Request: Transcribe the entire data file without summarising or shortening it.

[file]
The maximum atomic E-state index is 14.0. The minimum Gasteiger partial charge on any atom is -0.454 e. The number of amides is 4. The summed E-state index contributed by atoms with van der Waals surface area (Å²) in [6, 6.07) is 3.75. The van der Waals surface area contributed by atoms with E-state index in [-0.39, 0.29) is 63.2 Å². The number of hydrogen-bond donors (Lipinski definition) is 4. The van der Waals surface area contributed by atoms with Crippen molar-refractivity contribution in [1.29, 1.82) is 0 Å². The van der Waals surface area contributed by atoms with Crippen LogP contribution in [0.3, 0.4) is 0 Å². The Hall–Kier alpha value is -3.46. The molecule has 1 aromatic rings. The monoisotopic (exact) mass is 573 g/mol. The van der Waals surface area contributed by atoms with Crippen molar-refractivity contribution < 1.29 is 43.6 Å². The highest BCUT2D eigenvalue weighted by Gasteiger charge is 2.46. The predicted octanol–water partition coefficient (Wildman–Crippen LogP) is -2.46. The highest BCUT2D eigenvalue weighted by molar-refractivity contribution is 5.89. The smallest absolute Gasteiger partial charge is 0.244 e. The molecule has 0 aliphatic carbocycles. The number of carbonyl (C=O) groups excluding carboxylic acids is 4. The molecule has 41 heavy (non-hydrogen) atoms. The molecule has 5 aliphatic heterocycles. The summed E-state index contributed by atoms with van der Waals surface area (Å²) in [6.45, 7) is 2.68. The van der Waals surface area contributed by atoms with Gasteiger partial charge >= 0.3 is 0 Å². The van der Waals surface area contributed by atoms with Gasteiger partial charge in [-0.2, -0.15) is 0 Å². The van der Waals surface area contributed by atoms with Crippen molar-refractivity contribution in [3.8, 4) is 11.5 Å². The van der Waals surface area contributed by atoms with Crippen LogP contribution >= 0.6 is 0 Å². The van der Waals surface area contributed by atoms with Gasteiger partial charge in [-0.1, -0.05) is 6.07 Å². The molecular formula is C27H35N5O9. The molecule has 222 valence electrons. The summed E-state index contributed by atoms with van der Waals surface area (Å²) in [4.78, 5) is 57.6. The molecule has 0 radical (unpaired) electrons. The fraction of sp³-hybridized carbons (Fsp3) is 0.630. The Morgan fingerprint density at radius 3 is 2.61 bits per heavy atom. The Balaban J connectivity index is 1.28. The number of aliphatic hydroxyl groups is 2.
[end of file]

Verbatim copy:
The maximum atomic E-state index is 14.0. The minimum Gasteiger partial charge on any atom is -0.454 e. The number of amides is 4. The summed E-state index contributed by atoms with van der Waals surface area (Å²) in [6, 6.07) is 3.75. The van der Waals surface area contributed by atoms with E-state index in [-0.39, 0.29) is 63.2 Å². The number of hydrogen-bond donors (Lipinski definition) is 4. The van der Waals surface area contributed by atoms with Crippen molar-refractivity contribution in [1.29, 1.82) is 0 Å². The van der Waals surface area contributed by atoms with Crippen LogP contribution in [0.3, 0.4) is 0 Å². The Hall–Kier alpha value is -3.46. The molecule has 1 aromatic rings. The monoisotopic (exact) mass is 573 g/mol. The van der Waals surface area contributed by atoms with Crippen molar-refractivity contribution < 1.29 is 43.6 Å². The highest BCUT2D eigenvalue weighted by Gasteiger charge is 2.46. The predicted octanol–water partition coefficient (Wildman–Crippen LogP) is -2.46. The highest BCUT2D eigenvalue weighted by molar-refractivity contribution is 5.89. The smallest absolute Gasteiger partial charge is 0.244 e. The molecule has 0 aliphatic carbocycles. The number of carbonyl (C=O) groups excluding carboxylic acids is 4. The molecule has 41 heavy (non-hydrogen) atoms. The molecule has 5 aliphatic heterocycles. The summed E-state index contributed by atoms with van der Waals surface area (Å²) in [6.45, 7) is 2.68. The van der Waals surface area contributed by atoms with Gasteiger partial charge >= 0.3 is 0 Å². The van der Waals surface area contributed by atoms with Gasteiger partial charge in [-0.2, -0.15) is 0 Å². The van der Waals surface area contributed by atoms with Crippen molar-refractivity contribution in [3.8, 4) is 11.5 Å². The van der Waals surface area contributed by atoms with Crippen LogP contribution >= 0.6 is 0 Å². The van der Waals surface area contributed by atoms with Gasteiger partial charge in [-0.1, -0.05) is 6.07 Å². The molecular formula is C27H35N5O9. The molecule has 222 valence electrons. The summed E-state index contributed by atoms with van der Waals surface area (Å²) in [4.78, 5) is 57.6. The molecule has 0 radical (unpaired) electrons. The fraction of sp³-hybridized carbons (Fsp3) is 0.630. The Morgan fingerprint density at radius 3 is 2.61 bits per heavy atom. The Balaban J connectivity index is 1.28. The number of aliphatic hydroxyl groups is 2.